Capacity Building in Economics Education and Research

Capacity Building in Economics Education and Research

Capacity Building in Economics Education and Research

Capacity Building in Economics Education and Research

Synopsis

Adherents of the Abrahamic religions have traditionally held that God is morally perfect and unconditionally deserving of devotion, obedience, love, and worship. The Jewish, Christian, and Islamic scriptures tell us that God is compassionate, merciful, and just. As is well-known, however, these same scriptures contain passages that portray God as wrathful, severely punitive, and jealous. Critics furthermore argue that the God of these scriptures commends bigotry, misogyny, and homophobia, condones slavery, and demands the adoption of unjust laws-for example, laws that mandate the death penalty for adultery and rebellion against parents, and laws institutionalizing in various ways the diverse kinds of bigotry and oppression just mentioned. In recent days, these sorts of criticisms of the Hebrew Bible have been raised in new and forceful ways by philosophers, scientists, social commentators, and others.

This volume brings together eleven original essays representing the views of both critics and defenders of the character of God as portrayed in these texts. Authors represent the disciplines of philosophy, religion, and Biblical studies. Each essay is accompanied by comments from another author who takes a critical approach to the thesis defended in that essay, along with replies by the essay's author.

Excerpt

This volume is a valuable contribution to our understanding of building local capacity in economics education and research in developing and transition countries. Over the past 20 years, the World Bank and its committed partners have supported developing and transition countries in building viable educational and research institutions that can help to effectively transform these countries’ stagnant economies into more dynamic and forward-looking economies.

The conference which gave rise to this volume was a joint effort between the World Bank and its partners. On behalf of the World Bank, I thank our partners— the Open Society Institute and Soros Foundation, the Carnegie Corporation of New York, the Citigroup Foundation, the Eurasia Foundation, the Ford Foundation, the John D. and Catherine T. MacArthur Foundation, the Starr Foundation, the U.S. Agency for International Development, and the Finnish, Swedish, and Norwegian governments—for their steadfast support in improving economics education and research in developing and transition countries.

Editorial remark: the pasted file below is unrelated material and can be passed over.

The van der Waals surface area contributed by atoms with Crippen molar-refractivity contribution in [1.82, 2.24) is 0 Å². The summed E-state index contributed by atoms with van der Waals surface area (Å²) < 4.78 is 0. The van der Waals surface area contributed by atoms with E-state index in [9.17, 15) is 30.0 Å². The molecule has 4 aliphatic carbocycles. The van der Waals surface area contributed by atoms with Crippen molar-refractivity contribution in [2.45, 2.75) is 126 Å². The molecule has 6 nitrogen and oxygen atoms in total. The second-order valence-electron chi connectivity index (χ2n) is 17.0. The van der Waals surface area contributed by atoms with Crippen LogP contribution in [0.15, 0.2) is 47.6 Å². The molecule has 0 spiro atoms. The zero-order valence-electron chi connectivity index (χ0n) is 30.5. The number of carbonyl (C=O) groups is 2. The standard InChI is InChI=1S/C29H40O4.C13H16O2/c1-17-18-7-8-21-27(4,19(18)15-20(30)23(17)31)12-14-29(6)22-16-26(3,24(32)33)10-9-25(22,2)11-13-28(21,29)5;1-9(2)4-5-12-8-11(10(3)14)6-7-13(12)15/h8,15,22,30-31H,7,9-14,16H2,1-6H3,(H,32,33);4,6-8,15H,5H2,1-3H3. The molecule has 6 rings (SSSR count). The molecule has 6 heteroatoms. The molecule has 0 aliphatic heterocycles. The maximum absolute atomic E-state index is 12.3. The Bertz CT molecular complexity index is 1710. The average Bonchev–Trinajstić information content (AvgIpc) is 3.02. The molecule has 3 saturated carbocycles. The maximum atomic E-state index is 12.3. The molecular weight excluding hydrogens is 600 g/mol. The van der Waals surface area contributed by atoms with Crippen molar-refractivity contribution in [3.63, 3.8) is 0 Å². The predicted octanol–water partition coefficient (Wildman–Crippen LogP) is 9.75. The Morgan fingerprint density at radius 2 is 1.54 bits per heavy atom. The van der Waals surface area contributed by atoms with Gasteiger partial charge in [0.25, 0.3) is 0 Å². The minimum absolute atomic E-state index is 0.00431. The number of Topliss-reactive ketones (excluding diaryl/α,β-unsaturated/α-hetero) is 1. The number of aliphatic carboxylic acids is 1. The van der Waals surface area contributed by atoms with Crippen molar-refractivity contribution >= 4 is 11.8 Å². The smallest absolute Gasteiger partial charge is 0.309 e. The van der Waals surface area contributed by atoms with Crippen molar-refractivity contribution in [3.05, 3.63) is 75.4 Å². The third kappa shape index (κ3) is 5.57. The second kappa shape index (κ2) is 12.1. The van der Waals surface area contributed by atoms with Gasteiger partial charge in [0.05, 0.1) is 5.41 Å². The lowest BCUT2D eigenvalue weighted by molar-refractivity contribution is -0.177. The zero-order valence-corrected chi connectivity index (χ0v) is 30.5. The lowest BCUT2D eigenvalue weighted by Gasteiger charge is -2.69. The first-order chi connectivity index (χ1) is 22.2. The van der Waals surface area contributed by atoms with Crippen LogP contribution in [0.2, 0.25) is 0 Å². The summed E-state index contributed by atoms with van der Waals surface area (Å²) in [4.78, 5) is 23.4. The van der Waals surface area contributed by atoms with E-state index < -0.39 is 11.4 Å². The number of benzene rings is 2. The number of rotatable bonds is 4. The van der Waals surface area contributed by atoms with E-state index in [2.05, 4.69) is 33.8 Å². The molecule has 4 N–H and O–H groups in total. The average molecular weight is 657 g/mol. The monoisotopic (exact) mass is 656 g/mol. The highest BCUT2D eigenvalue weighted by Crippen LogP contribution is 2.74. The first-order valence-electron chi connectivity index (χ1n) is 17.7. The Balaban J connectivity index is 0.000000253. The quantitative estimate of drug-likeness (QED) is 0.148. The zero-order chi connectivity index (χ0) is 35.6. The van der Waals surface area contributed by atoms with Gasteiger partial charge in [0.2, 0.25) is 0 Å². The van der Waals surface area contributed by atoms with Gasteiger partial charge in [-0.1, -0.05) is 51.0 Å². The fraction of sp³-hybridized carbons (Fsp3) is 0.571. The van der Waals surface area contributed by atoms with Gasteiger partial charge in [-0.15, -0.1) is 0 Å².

Over an extended period the World Bank has provided substantial support for capacity-building in economic research through the Research Support Budget as well as through the Development Grant Facility and the Global Development Network. the main focus of this work has been on Africa and Europe and Central Asia, most recently the Caucasus. Today we have several “centers of excellence” in economics education and research in a variety of developing and transitional countries. These institutions include the African Economic Research Consortium in Nairobi, the Central European University (CEU) in Budapest, the China Center for Economic Research in Beijing, the Center for Economic Research and Graduate Education in Prague, the Economics Education and Research Consortium’s M.A. program in Moscow and at the Mohyla Academy in Kyiv, the New Economic School in Moscow, as well as many others.

These “centers of excellence” in economics are recognized as leaders in education and research in their respective country or region, because they offer high quality education and produce policy relevant research as well as skilled economists via their masters and doctorate programs. Considering the difficulty of capacity building in general, these efforts are seen as being remarkable achievements, and some are seen as models for capacity-building efforts in other disciplines.

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